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Premium Index

Premiums are used as the main vehicle to drive balances towards the most desired deposit products, and are an indication of the capital strategy of each individual institution. This week’s highest and lowest national premiums:

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Google Pony Express Could Mean Bill Bay Profits Riding into the Sunset

by tom 2. April 2015 13:57

Technology is a wonderful thing, and technology innovators continue to disrupt the banking space. The latest technology challenger that promises to wrest fiscal control from banks is Google’s new Gmail Bill Pay service.

Last week Re/code reported that Google is perfecting a new online bill payment service as an adjunct to Gmail. The new Pony Express service is designed to provide users with an easier way to pay their bills. Pony Express aggregates consumers bills in their email box, categorized by utility, credit card, cable, telephone, and the like, and allows users to pay bills with an associated bank account or debit card. The system is using capabilities already built into Gmail and Google Wallet, and gives users one single, centralized means of managing household bills.File:Pony Express centennial stamp 4c 1960 issue.jpg

This next phase in e-commerce technology has the potential to be highly disruptive to the banking industry. Consider that the bill payment industry is a $1.2 trillion annual business, second only to point-of-sale at $6.2 trillion. With more than 420 million Gmail accounts that could be a lot of bill pay business.

What makes this new Pony Express service a threat is its potential popularity with users. It offers a number of features that other bill pay services don’t such as consolidating bills in one place with an alert that can be handled using mobile technology. Google is clearly striving to become the digital clearing house for consumers’ transactional lives, relegating banks to the role of wholesale providers for Google financial services.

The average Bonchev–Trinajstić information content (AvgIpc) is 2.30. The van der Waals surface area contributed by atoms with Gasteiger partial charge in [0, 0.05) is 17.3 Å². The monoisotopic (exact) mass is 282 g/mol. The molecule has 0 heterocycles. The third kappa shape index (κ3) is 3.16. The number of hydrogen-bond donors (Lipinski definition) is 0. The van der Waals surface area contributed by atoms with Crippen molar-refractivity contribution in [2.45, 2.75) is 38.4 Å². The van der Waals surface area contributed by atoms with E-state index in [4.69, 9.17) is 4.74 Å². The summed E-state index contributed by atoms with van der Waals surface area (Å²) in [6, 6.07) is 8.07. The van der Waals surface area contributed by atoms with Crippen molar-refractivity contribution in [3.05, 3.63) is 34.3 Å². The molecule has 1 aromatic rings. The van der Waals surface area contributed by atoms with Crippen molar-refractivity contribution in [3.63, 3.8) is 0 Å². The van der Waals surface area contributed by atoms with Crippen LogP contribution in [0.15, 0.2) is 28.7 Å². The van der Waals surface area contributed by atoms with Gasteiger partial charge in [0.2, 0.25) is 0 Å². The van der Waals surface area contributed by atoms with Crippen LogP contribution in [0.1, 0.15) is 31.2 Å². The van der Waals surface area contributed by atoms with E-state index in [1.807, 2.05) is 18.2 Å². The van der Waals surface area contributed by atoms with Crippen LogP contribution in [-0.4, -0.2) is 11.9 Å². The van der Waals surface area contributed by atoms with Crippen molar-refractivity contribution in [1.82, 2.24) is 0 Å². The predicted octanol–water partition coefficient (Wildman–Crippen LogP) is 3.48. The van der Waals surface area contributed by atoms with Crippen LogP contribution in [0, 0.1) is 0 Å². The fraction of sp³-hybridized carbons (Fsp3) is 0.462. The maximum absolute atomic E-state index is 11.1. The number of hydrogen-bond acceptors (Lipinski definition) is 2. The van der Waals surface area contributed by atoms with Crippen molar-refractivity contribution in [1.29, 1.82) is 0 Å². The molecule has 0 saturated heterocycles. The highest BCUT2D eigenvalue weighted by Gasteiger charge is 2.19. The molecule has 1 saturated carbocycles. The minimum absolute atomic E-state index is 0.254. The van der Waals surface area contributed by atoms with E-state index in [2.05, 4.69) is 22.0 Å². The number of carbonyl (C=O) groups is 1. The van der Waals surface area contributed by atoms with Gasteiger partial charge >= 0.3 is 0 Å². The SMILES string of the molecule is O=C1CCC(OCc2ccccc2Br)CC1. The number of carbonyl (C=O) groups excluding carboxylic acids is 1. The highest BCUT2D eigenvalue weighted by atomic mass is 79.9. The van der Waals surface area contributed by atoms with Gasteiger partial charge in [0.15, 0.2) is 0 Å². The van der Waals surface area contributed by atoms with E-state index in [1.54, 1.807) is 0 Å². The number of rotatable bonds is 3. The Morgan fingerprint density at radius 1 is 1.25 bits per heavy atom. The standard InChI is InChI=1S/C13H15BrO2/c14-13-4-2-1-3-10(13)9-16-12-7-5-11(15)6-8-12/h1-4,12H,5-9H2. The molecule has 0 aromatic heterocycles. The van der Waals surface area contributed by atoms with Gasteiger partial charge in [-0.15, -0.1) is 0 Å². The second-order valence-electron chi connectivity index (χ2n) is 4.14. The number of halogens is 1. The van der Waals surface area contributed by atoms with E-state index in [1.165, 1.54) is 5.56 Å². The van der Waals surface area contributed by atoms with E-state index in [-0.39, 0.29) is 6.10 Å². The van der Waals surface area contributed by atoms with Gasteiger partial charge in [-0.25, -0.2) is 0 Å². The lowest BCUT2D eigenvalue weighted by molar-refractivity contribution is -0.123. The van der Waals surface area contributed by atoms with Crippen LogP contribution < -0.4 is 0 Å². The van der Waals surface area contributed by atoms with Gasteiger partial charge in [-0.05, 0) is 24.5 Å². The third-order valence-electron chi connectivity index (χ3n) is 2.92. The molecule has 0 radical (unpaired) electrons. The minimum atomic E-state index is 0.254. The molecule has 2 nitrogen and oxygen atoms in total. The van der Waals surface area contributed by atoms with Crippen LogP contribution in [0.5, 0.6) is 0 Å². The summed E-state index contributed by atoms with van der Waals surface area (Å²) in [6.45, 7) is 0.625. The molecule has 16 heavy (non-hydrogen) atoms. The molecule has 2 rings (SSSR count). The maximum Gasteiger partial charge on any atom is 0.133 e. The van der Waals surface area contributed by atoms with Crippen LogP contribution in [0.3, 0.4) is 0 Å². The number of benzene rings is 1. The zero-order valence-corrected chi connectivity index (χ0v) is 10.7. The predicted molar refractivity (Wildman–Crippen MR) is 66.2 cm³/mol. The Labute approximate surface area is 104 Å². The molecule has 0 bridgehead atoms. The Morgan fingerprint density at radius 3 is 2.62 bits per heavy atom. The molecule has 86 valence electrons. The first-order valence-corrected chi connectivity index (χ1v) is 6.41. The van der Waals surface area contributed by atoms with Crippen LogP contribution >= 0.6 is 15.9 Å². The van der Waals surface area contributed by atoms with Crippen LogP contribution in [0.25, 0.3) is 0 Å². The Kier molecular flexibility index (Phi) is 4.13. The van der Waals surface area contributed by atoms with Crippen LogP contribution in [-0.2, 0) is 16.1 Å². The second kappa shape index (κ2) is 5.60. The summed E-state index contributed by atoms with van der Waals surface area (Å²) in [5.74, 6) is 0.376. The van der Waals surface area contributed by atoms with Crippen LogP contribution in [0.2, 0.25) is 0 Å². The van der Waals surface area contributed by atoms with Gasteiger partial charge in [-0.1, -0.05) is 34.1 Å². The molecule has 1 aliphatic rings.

This is part of an ongoing trend that poses a real threat to banks and credit unions. High profile bill pay services like PayPal, Apple Pay, and now Google Pony Express are gaining popularity and, more importantly, gaining mindshare with consumers. Despite their problems with issues such as Apple Pay fraud, many consumers would rather trust technology brands such as Google and Apple than their banks. Not only do these disruptive bill pay services take business away from banks and credit unions, they undermine trust as well.

And consider how these financial services from non-banks undermine relationship banking. They make it harder to create attractive service bundles. Services like bill pay are very sticky, and bring customers back on a regular basis to handle routine payments and transactions, which provides an opportunity to engage, cross sell, and upsell. Without engagement you lose customer loyalty.

So where do you see the biggest threat from emerging technology? Is it money transfer, bill pay, point of sale, or all of the above? What can banks and credit unions do to fight the “cool” factor of new services like Pony Express and maintain meaningful contact with customers?

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Weekly Term Accounts APY Spread and Premium Index–Mar 30

by tom 30. March 2015 18:19

American Banker and Market Rates Insight feature a weekly APY Spread and Premium indices to provide pricing executives with greater insight into national pricing trends and practices.

APY Spread Index

The APY spread is a simplified form of a standard deviation. It measures the variance between the high and low ends of the price range to the average, which indicates whether the APY of a particular CD is closer to the low or the high end of the pricing spectrum.

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Premium Index

Premiums are used as the main vehicle to drive balances towards the most desired deposit products, and are an indication of the capital strategy of each individual institution. This week’s highest and lowest national premiums:

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National Pricing Indicator | Deposit Products | CD rates

Time for New Bank Fees to Replace Overdraft Revenue

by Tom 26. March 2015 16:59